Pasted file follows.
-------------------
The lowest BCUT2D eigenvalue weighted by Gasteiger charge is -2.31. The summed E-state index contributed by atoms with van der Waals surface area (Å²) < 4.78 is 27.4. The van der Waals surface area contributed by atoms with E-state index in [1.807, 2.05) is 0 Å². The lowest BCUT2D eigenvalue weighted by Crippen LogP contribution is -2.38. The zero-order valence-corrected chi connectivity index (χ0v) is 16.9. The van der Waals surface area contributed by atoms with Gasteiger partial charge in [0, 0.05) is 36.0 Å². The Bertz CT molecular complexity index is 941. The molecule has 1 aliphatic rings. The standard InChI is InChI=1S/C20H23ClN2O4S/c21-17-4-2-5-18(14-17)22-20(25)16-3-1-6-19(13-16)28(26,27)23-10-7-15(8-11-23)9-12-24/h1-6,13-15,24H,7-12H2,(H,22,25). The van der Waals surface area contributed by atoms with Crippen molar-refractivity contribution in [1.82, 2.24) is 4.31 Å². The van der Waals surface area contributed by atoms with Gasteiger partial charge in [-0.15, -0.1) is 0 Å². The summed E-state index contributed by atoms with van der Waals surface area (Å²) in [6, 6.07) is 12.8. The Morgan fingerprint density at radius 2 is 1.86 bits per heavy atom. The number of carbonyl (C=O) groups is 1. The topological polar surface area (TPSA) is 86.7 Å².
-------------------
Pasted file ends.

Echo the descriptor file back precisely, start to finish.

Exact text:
The lowest BCUT2D eigenvalue weighted by Gasteiger charge is -2.31. The summed E-state index contributed by atoms with van der Waals surface area (Å²) < 4.78 is 27.4. The van der Waals surface area contributed by atoms with E-state index in [1.807, 2.05) is 0 Å². The lowest BCUT2D eigenvalue weighted by Crippen LogP contribution is -2.38. The zero-order valence-corrected chi connectivity index (χ0v) is 16.9. The van der Waals surface area contributed by atoms with Gasteiger partial charge in [0, 0.05) is 36.0 Å². The Bertz CT molecular complexity index is 941. The molecule has 1 aliphatic rings. The standard InChI is InChI=1S/C20H23ClN2O4S/c21-17-4-2-5-18(14-17)22-20(25)16-3-1-6-19(13-16)28(26,27)23-10-7-15(8-11-23)9-12-24/h1-6,13-15,24H,7-12H2,(H,22,25). The van der Waals surface area contributed by atoms with Crippen molar-refractivity contribution in [1.82, 2.24) is 4.31 Å². The van der Waals surface area contributed by atoms with Gasteiger partial charge in [-0.15, -0.1) is 0 Å². The summed E-state index contributed by atoms with van der Waals surface area (Å²) in [6, 6.07) is 12.8. The Morgan fingerprint density at radius 2 is 1.86 bits per heavy atom. The number of carbonyl (C=O) groups is 1. The topological polar surface area (TPSA) is 86.7 Å².